A small alligator, roughly 2 to 3 feet long was found in Woonasquatucket River, northern Rhode Island. The alligator was officially found by David Everett who said a member of the Army Corps of Engineers had told him where it was.
"I was there 5 minutes and I saw the alligator. Even though it's small, it's not something you walk up to," Everett said.
Everett returned to the river, camera in hand, to snap a shot of the small alligator.
"It won't make it through the winter," said Steven Hall, the Department of Environmental Management's chief of environmental police.
"People buy alligators as pets," Hall said. "They get too big to handle, so they set them free."
"We've had them all across the state and it doesn't seem like people have a lot of luck apprehending them," Hall said. "As soon as people appear, they jump in the water and they're gone."
"A lot of people think they're cute exotic pets when they're 6 or 8 inches," said Marshall, the state veterinarian. "But when they get big, they're a bad idea. It's not a significant danger. They're not more dangerous than a coyote or a fox, but you don't want to take chances. But it's not 'Run for the hills! It's an alligator!'"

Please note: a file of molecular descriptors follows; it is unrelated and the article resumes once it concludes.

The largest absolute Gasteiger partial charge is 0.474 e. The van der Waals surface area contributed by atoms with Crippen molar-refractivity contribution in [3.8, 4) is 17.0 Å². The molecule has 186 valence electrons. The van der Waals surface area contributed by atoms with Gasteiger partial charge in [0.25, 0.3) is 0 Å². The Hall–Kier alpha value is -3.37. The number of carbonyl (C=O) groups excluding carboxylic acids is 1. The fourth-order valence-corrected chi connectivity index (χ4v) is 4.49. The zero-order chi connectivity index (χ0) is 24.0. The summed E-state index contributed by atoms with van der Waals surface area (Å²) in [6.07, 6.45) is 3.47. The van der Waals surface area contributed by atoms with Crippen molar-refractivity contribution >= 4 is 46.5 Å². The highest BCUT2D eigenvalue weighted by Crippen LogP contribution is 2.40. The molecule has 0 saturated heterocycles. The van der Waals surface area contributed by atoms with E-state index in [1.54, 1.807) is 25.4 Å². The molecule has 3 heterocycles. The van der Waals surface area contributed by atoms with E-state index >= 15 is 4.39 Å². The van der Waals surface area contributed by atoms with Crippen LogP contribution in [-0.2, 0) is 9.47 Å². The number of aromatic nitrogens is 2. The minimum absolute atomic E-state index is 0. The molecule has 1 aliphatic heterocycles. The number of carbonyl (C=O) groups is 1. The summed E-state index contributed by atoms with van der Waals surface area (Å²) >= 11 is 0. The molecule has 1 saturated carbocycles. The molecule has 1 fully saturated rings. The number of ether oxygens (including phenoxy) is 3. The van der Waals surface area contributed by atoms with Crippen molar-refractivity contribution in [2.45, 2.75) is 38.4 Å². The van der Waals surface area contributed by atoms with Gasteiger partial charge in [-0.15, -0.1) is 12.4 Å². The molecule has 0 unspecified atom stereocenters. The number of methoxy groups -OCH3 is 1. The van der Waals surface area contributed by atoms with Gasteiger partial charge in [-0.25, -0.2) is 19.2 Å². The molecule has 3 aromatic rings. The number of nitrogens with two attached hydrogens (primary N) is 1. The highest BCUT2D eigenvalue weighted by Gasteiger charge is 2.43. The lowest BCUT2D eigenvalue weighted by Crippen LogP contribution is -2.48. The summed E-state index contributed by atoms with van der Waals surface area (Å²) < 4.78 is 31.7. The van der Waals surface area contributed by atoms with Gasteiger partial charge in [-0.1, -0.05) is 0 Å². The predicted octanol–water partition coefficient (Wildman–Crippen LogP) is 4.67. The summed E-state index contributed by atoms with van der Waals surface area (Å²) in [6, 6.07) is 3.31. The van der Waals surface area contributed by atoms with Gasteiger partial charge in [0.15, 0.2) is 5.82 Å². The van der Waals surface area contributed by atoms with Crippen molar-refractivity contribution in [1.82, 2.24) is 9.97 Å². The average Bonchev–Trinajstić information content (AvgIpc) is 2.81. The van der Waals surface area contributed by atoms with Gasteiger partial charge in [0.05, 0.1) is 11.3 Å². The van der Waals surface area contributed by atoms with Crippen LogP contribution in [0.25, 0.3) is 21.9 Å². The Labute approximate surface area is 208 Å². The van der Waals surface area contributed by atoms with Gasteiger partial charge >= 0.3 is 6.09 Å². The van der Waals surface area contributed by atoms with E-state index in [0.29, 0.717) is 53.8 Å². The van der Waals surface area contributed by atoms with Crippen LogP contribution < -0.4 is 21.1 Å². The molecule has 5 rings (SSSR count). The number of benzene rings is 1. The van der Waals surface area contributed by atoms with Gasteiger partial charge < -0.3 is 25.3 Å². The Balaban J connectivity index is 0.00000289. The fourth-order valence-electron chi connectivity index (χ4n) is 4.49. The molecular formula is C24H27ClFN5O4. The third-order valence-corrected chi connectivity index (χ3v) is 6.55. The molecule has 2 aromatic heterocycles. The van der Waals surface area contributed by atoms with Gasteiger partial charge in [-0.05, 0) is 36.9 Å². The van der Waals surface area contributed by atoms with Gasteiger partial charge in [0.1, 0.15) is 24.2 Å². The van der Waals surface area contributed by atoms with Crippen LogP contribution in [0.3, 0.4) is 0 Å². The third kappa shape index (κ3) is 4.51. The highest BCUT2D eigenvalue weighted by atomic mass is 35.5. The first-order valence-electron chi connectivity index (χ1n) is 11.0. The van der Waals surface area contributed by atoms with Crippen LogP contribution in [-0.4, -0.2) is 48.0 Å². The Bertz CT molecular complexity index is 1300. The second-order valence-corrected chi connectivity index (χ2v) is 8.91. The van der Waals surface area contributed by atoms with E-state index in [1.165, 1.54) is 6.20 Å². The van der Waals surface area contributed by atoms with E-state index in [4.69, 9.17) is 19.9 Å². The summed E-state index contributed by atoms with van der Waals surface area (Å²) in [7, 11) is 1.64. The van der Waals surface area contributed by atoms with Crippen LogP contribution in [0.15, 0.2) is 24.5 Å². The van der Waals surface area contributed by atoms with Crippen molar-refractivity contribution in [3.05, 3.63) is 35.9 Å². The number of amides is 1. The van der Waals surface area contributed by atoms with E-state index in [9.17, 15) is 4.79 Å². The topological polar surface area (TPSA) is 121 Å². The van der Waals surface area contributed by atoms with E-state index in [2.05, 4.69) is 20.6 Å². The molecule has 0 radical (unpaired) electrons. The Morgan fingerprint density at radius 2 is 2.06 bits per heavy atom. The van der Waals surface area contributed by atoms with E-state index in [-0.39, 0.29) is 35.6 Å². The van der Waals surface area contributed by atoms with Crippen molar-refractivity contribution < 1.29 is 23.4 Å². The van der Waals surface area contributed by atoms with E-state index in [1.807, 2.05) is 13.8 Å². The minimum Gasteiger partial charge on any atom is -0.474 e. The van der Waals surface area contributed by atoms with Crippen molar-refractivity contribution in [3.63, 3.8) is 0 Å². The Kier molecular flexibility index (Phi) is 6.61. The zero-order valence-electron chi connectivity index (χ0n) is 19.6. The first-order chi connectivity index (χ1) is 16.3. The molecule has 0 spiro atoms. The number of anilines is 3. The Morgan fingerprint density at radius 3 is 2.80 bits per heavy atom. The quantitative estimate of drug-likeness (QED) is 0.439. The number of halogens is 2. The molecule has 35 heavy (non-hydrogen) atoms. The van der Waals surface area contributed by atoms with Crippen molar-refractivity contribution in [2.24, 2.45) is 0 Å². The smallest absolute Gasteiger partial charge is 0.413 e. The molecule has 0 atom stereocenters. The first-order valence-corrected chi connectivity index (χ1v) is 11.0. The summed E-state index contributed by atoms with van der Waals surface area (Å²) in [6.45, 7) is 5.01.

In other gator news, animal welfare workers say they found more than two dozen animals, some alive, some dead in a Philadelphia home.
Neighbors had been complaining about the smell coming from the man's house until finally on Tuesday a Police Officer responded to a 911 call that a man was standing outside his home naked.
Upon arrival, the Police found an alligator, turtles, rats, dogs, cats, frogs, iguanas and tarantulas all living under the same roof.
Authorities removed a four-foot alligator from the home and say the owner of the pets was taken in for a mental health evaluation.